Boxed In

We look for two characteristics when we make an investment, a great big market trend that will last many years.

Last week Box.net announced Scale Venture Partners had made an investment in Box.net. We are happy to finally be investors, after having been foolish enough not to invest in early 2009. We were admittedly distracted by financial armageddon but there can be no good excuse for missing a great deal. The only mitigation is to follow up, and invest later. This we have now done.

The team, led by founders Aaron Levie (CEO) and Dylan Smith (CFO), has built a great service and are building a great company. Box allows users to store content "in the cloud" and access it anywhere and share it with anyone. For individuals it solves the "what computer is my stuff" on problem by making it available everywhere. For businesses it allows teams to cost effectively share documents and collaborate with users both inside and outside the enterprise. It is, as the billboard on the 101 points out, just like Sharepoint, but without the expense, hassle, servers …. (you get the picture). Sharepoint has been a major success for Microsoft with over $1 BN in revenue and so it is a pile of revenue worth aiming at.

We look for two characteristics when we make an investment, a great big market trend that will last many years and allow the company to be a standalone success, and strong near in out- performance at the company level in attacking that market. Box has both.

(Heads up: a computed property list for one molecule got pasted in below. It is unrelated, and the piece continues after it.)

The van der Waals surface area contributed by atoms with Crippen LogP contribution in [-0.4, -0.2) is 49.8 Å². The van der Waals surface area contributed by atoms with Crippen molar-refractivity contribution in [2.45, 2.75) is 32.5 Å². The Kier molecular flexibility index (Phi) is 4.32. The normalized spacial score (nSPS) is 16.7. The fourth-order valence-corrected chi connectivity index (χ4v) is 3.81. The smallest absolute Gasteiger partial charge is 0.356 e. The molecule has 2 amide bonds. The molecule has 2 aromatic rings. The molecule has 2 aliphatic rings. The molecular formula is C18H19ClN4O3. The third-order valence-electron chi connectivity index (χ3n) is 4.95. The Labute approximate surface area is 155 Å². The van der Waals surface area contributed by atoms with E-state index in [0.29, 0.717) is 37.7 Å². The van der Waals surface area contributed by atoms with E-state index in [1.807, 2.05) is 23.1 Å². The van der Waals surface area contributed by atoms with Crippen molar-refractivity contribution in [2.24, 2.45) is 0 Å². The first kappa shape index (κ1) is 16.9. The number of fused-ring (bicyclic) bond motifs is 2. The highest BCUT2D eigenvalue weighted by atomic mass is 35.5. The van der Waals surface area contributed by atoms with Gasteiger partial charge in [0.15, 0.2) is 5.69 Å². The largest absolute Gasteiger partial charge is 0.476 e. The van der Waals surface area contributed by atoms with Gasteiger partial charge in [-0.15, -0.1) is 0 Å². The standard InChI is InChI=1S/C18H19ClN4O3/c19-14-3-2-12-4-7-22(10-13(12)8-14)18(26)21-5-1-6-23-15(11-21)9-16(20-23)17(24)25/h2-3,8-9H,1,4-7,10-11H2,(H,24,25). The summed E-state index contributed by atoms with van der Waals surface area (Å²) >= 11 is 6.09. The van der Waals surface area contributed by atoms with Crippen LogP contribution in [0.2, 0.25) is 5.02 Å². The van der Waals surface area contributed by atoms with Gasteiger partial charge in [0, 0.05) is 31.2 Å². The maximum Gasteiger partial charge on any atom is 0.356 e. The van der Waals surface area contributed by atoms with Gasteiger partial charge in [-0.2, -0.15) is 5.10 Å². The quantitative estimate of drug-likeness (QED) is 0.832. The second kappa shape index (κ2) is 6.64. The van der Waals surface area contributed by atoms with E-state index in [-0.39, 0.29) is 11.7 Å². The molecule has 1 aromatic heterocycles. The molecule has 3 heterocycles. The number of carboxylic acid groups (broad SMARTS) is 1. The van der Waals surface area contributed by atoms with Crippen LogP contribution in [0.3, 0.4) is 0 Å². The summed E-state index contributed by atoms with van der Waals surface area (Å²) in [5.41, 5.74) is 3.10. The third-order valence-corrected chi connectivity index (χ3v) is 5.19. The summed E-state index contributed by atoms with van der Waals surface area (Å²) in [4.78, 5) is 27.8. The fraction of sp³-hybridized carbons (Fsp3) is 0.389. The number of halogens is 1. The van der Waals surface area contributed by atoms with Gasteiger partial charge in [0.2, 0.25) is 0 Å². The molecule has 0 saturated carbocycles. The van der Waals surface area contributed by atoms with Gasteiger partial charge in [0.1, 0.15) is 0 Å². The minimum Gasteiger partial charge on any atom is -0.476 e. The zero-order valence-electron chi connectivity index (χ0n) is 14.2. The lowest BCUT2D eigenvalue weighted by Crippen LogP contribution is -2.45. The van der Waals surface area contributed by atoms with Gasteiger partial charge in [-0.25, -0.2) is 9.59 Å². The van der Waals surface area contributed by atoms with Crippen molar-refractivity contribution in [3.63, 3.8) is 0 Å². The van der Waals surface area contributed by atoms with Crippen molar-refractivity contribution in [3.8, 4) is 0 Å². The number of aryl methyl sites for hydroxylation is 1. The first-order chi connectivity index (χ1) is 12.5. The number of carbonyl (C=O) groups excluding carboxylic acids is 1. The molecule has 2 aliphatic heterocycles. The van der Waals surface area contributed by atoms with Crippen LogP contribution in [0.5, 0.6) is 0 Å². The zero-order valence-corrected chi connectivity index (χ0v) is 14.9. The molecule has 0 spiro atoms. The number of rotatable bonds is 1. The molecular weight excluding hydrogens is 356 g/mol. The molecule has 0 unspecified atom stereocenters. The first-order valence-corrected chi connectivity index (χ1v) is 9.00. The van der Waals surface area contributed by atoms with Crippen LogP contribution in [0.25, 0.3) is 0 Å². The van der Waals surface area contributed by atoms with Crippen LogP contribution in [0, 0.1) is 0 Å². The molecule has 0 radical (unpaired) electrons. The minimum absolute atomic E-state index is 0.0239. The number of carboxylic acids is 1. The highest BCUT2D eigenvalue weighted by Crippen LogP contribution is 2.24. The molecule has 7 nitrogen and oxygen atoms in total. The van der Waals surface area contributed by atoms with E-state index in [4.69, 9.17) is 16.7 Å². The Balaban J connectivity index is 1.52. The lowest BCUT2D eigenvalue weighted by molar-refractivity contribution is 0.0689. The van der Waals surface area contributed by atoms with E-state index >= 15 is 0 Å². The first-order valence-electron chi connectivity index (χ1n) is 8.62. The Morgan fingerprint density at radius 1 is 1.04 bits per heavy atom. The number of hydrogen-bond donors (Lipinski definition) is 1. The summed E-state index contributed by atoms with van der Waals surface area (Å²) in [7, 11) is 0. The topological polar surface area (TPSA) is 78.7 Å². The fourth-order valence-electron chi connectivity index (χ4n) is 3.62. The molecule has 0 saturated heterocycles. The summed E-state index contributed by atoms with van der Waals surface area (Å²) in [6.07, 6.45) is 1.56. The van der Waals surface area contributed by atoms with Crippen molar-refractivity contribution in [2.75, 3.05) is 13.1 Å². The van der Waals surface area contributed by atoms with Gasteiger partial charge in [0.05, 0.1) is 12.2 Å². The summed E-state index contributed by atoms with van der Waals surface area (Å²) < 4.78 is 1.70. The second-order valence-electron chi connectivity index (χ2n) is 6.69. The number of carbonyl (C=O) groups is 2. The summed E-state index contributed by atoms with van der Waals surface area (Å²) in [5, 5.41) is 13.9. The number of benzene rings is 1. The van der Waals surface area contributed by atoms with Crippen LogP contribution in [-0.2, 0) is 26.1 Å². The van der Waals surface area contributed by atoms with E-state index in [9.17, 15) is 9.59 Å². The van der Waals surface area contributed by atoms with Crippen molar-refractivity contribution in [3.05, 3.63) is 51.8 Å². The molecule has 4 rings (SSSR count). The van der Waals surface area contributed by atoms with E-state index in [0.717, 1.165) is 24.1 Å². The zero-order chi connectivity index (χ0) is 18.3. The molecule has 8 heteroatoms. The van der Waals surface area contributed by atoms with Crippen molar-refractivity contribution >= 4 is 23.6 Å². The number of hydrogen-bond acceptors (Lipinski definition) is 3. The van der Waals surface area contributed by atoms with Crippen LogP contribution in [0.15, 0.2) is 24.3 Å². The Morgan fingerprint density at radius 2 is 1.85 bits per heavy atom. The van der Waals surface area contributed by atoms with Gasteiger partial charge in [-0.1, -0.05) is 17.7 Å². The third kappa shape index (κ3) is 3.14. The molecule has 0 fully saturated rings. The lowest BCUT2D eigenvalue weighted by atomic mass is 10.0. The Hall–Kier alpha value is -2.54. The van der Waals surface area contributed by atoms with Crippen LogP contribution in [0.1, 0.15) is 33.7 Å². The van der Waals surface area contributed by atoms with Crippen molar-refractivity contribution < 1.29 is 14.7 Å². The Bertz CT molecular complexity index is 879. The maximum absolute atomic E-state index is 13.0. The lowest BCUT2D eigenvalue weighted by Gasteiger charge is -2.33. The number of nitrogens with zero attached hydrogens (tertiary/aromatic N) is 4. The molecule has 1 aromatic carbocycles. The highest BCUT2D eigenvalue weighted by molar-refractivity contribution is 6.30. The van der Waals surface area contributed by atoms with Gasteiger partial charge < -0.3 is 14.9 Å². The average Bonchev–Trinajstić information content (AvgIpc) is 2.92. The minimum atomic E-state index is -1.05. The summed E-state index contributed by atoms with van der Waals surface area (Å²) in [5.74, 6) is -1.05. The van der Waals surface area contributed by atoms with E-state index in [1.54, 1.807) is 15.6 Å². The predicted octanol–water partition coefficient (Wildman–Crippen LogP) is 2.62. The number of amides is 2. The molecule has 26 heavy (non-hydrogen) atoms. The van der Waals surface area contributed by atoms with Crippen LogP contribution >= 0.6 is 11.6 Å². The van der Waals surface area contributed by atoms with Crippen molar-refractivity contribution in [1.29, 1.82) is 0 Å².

The market trend of "putting your stuff in the cloud" is a big one and one we have been gnawing on that bone for a few years. About a year ago we, as a group downloaded and tried 13 different products, all of which were leveraging the, "stuff in the cloud" trend. We tried individual consumer back up products, like Carbonite and Mozy, we tried consumer synch products like Sugar Synch and Dropbox, and we tried collaboration products like Box.net. Our big picture conclusion was that there was a role in the market for all of them. All depend on the mega trends of plummeting bandwidth and storage costs but all were going after different markets, with different customers, different patterns of usage and different ways of making money.

We liked Box.net and the enterprise space because enterprises have money to solve this problem. They are solving today and Box can offer more functionality for less money. I am not sure that consumer online backup is a cheaper solution than a Seagate hard disc (though it may be better) but I am sure that Box is cheaper than any on premises collaboration software package out there.

The other thing we look for in an investment is near in out-performance. This is our version of the eternal Silicon Valley discussion, do you invest in big markets or great management. We try for both and when it comes to assessing management at the stage we invest, we can look at the most reliable predictor out there of what a team can do, namely what they are doing right now. Great execution is its own validation and in between appearances on Bravo TV, Aaron, Dylan and the team, have grown revenue over 3x in a market where the overall industry is flat to down.

In any event we are now Boxed in and glad to be here.